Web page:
Well, that was fun.
The Louisville Cardinals gave an absolutely outstanding effort. They played hard, they tried every trick in the book. They took no prisoners and they asked no quarter. I like that in a team, and even if their fans are a bit raw about the scrum in the first half that resulted in three technical fouls (two against Louisville, and one against Kentucky), the Cardinals team gave a good account of themselves, just as I expected they would. In fact, they had a chance to win the game, but as you see so often in games where the home team gets a big early lead and the visitor makes a big comeback, they simply could not sustain it.
This was a game of raw emotion, and overcoming raw emotion. To my surprise, either Calipari had this team in a ridiculously high place coming into this game, or the players simply let the hype and the smack talk get the best of them. Either way, this was by far the most intensity and physicality I have seen out of this young Kentucky team on both ends of the floor. I can't say for sure whether it was good or bad, because excess intensity is never good. In the end, though, the Kentucky Wildcats prevailed, and bottom line, that's all that matters.
I must discuss the Cousins episode, because it is out there, and we can't ignore it. College basketball, these days at least, has become excessively physical. Cousins actions in the scrum was hardly unprecedented in scrums like that, but there is no doubt it was over the top. I think the officials, judging by the standard set in the Kentucky versus Duke game in 1992, made the correct call.
Cousins unquestionably made unnecessary and excessive contact with bad intentions. But in the Duke game, as in this game, no players were ejected. Whether you think he should have been, or not, I think the standard set by that game was properly applied today. I pass no judgment on the officiating -- they saw what we saw, and their decision was consistent with 1992. Whether it should have been or not is up to the reader to decide. Myself, I figure what is good for the goose is good for the gander. This time, Kentucky was the goose. Sorry, Cardinals -- you have a right to complain, but I should warn you that it has done us no good for 18 years. I guarantee the result will be identical for you.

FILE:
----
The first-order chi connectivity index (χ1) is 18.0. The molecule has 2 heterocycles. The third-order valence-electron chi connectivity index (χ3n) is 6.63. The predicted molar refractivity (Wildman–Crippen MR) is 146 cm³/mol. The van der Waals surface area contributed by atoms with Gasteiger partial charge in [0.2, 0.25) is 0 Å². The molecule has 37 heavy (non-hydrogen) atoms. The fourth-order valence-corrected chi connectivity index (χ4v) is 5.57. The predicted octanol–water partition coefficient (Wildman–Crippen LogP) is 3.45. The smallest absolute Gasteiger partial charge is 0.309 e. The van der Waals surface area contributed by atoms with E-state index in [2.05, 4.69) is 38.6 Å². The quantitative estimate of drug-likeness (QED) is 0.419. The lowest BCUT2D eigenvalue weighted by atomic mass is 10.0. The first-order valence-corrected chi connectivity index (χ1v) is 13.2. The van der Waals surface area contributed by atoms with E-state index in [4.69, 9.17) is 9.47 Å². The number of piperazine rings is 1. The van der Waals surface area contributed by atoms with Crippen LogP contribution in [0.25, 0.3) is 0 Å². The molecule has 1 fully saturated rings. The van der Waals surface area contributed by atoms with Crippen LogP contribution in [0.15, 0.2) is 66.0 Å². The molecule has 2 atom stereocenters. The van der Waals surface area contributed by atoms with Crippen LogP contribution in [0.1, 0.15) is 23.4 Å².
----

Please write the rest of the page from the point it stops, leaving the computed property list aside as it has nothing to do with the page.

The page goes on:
Moving on, I want to briefly comment on Rick Pitino's press conference. It was simply spectacular. Not only did I agree with every word out of his mouth, he specifically declined to blame anyone for the loss, and did so without any double entendres or obvious sarcasm. It was, on balance, flawless, and under the circumstances, remarkable. My respect for Rick Pitino just rose substantially, and it was already pretty high with respect to his coaching ability, at least.
More after the jump.
Obviously, I am pleased with the outcome, but less than pleased with the execution. Kentucky should have buried the Cardinals under a fusillade of points in the first half, but either by dint of great Cardinal defense or inept UK offense, they did not. I would guess it was a bit of both.
I am wild about the fact that UK set a new Rupp Arena attendance record with this game. That's how it should be, and Kentucky should manage to get one more patron in every year from now on when the game is at Rupp.
I have nothing but praise for the Cardinals. They played hard, they never gave up, and they came from behind to make this game very competitive and interesting. Yes, they got down huge early, but due to some bizarre UK miscues and some good play, they managed to recover from the worst of it all and turn this into a very entertaining ball game.
Here are my observations:
- 18 points, 18 rebounds for Big Cuz, but he could have gotten himself ejected after 1 and 2. I hope he learns something from this game. Even in the scrum, you have to avoid excessive contact.
Patrick Patterson was terrific. I know you think he didn't get enough rebounds, but that is more a sign of experience than anything else. Cousins just sucks up every rebound available, and Patrick has learned just to set sail for the opposing goal when a shot is missed. That's why he gets so many wide open dunks. 17 points and 4 rebounds
John Wall was great at times, and awful at times. In the first half in particular, he did some weird stuff. But in the second half, he was really clutch. His defense was as good today as it is likely to get.
- Darius Miller was MIA today. 'Nuff said.
- How huge was Ramon Harris? Any of you that read this blog regularly know that I love this guy, but today, he didn't make a huge impact on the stats. But oh, what an impact he made on the game with a huge three late in the second half. When a guy like Harris sees 23 minutes on a team as talented as this, you know there is a reason.
- Daniel Orton had one big block, but other than that, he was not effective today.
- Game ball, Eric Bledsoe. His defense on Edgar Sosa in the second half was the difference in the game.
- Color me impressed by Jared Swopshire. He was outmanned by Patterson, but without him, the Cardinals were bird nest soup.
- The combination of Cuz and Orton held Samardo Samuels to only 3-7 all day. Great post defense.
In the end, this was about the game we should have expected. I admit, I am surprised at the emotionalism of the players considering most of Kentucky's guys were freshmen, but in the end, it served them well.
Breathe deep the vapour of victory, Wildcat fans. You don't have to listen to any smack at all from the Red Ones this year.